It turns out that the username and password I need are “buildix” and “buildix” respectively. After a bit of bouncing around pre-populated login fields, I get to the config page and enter the details.
Now I have run out of what little instruction there was. On the Buildix web site the navigation link labelled “Documentation” takes you to a breathtakingly dismissive page which just states:
The forums can be found here.
No sign of even the simplest tutorial or walk-through to give a hint of what you can do with the system. No links to documentation for any of the component applications. No FAQ for any of the show-stopping problems which I have tripped over so far. Unbelievable.
Left to my own devices, I try clicking some of the links, starting with “create project” but all I get is a cryptic error message. The suggested solution from the forums is to find and edit yet another config file, which allows me to create a project, but leaves me without Mingle. Somewhere in the application I find some text suggesting I need to register Mingle, with a handy link to Thoughtworks Studios. When I click the link I see nothing about registering, so I wander around the site for a while, and eventually find a page where I can buy licences. I’m not interested in paying USD 318.60 per user, especially when the software has needed so much TLC so far to even get it running. Luckily, the page states
Remember that the first five users are free. Thus, if your team has 15 people, you should key in only 10 in the “Qty.” field below.
I don’t need more than 5 users, so I enter 0 in the quantity field and click “proceed to checkout”. The purchase system then informs me that “You do not have any items in your cart.”. Another needless failure. Fed up with trying to get a licence I return to the Buildix application and poke around a bit more. Re-reading the config page I see an un-checked checkbox under Mingle Options labelled “Enabled”. So I enable it and continue. Magically, a Mingle Icon appears next to the others for my test project. Filled with excitement I click it, only to see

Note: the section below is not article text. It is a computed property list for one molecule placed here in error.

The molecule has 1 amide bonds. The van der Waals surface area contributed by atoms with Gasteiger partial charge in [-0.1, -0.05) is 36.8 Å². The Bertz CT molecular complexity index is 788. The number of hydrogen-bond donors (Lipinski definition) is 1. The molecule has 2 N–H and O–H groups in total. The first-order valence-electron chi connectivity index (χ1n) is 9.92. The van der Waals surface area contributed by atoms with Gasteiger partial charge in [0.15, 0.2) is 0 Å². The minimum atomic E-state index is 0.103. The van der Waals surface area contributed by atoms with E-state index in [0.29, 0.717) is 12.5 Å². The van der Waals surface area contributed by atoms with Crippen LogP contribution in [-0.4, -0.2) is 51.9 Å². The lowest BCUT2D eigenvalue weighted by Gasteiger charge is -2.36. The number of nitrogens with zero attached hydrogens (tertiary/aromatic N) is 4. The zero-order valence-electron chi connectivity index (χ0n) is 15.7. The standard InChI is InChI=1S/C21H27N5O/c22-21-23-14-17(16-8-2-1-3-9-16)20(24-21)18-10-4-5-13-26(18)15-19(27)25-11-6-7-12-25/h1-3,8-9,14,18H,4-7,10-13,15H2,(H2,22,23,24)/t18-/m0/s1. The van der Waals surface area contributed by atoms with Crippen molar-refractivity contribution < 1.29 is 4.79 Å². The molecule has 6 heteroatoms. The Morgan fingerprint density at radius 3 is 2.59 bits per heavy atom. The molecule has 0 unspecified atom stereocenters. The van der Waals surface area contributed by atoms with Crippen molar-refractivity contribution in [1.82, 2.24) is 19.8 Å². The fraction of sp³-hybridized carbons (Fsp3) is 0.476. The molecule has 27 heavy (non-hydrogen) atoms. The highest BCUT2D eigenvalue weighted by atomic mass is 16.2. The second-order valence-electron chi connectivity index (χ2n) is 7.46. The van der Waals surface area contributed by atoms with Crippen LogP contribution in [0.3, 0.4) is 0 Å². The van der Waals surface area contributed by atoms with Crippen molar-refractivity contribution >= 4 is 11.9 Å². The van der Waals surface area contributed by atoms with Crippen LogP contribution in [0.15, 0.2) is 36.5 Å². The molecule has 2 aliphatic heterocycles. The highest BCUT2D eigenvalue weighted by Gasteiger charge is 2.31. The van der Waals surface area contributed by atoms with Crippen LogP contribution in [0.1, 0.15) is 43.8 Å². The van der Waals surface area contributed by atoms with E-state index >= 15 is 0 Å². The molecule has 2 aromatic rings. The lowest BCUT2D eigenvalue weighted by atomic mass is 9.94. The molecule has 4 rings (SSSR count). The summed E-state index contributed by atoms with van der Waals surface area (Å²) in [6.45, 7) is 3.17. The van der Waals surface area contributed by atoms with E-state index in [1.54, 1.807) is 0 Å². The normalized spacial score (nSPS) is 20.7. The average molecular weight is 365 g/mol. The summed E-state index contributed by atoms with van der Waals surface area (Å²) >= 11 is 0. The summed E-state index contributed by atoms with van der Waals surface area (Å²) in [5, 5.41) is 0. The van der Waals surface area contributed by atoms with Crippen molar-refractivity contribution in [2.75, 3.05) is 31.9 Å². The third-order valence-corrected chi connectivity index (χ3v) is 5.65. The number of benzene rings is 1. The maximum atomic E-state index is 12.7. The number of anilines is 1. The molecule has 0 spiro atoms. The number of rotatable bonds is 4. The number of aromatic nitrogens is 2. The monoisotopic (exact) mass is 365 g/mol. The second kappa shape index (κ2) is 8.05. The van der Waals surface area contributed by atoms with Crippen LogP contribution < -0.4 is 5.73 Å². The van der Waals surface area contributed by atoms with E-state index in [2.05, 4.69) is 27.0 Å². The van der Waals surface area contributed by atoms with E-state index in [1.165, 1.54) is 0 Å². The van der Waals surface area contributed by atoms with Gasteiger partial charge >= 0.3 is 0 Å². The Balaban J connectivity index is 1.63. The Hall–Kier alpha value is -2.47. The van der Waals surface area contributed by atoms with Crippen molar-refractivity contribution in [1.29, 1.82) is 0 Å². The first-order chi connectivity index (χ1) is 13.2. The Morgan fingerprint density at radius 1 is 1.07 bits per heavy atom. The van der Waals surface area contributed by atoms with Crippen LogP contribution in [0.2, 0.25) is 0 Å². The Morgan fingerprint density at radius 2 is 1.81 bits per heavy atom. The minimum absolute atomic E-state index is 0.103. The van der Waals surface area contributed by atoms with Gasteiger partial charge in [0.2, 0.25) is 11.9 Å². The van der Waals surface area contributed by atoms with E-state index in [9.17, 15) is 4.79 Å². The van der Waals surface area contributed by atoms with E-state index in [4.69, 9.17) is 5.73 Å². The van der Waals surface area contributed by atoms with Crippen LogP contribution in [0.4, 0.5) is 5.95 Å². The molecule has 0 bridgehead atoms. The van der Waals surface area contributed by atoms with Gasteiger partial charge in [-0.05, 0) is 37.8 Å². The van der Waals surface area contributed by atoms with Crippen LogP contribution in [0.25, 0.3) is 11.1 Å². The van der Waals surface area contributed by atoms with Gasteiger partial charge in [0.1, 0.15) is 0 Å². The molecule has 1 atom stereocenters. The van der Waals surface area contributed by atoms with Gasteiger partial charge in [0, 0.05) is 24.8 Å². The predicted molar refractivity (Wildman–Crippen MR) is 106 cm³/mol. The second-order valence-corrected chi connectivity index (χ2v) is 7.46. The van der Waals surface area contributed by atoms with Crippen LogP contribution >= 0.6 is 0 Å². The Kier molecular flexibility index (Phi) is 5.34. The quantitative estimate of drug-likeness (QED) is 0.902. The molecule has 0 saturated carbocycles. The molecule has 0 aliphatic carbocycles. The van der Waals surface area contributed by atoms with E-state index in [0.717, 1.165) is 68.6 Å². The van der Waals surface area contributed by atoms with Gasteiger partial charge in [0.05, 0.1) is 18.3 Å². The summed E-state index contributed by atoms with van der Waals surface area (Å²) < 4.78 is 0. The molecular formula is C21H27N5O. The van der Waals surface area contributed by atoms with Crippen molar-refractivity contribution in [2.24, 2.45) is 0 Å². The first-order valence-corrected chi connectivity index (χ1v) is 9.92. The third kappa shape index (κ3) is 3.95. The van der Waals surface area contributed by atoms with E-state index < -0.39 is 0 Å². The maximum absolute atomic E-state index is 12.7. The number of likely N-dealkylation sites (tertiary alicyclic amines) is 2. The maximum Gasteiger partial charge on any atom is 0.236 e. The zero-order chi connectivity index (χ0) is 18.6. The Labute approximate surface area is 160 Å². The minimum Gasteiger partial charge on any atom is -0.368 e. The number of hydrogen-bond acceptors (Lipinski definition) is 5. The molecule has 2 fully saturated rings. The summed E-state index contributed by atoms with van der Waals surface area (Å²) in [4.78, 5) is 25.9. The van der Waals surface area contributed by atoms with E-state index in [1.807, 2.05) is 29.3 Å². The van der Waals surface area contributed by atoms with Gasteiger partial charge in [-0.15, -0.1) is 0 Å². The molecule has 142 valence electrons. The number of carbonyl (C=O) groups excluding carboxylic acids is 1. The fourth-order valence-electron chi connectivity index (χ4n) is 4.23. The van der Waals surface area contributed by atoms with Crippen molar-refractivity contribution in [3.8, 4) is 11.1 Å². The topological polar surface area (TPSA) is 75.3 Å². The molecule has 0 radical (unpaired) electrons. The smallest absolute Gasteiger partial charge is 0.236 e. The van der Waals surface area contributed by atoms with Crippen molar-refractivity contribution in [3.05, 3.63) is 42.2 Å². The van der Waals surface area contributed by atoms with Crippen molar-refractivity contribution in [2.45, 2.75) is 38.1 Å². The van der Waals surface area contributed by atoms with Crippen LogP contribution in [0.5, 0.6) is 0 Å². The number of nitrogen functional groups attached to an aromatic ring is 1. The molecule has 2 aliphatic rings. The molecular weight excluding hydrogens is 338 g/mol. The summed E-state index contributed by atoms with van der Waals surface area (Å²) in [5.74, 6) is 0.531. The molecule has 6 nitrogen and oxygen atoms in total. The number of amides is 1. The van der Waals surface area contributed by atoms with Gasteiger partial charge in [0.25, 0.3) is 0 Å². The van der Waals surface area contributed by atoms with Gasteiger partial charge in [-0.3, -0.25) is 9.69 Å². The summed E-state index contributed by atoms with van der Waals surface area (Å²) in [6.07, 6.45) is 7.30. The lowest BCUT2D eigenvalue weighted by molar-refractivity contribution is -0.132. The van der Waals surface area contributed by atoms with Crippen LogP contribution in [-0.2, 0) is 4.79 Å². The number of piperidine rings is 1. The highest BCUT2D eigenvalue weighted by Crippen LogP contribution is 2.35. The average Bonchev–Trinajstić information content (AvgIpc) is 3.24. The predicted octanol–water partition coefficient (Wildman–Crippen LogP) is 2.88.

We apologize for the inconvenience.
You should be able to continue work by returning to the projects page or you may prefer to sign out and sign in again.
So I sign out and in, using the admin user I created so long ago, which eventually logs me in to an unregistered Mingle, but with no projects. So I create one with the same name as the one I created using the “a little bit of our own ThoughtWorks magic” which was obviously not quite as magic as it should be.
Eventually it seems that I have achieved a running Buildix 2.1 Virtual machine. But I’m exhausted, and sick of all the nonsense I had to go through to get here, so I’m hardly enthusiastic about evaluating it and telling all my colleagues how wonderful it’s components (and by extension ThoughtWorks’ coding skills) are.
Seriously ThoughtWorks. Do you have any idea how poorly this sort of thing reflects on your products and your company?
Plenty of people seem to be able to put together working systems of this complexity in their spare time, and to get it right. If this is really the best you can manage, why would anyone consider hiring your team for anything important?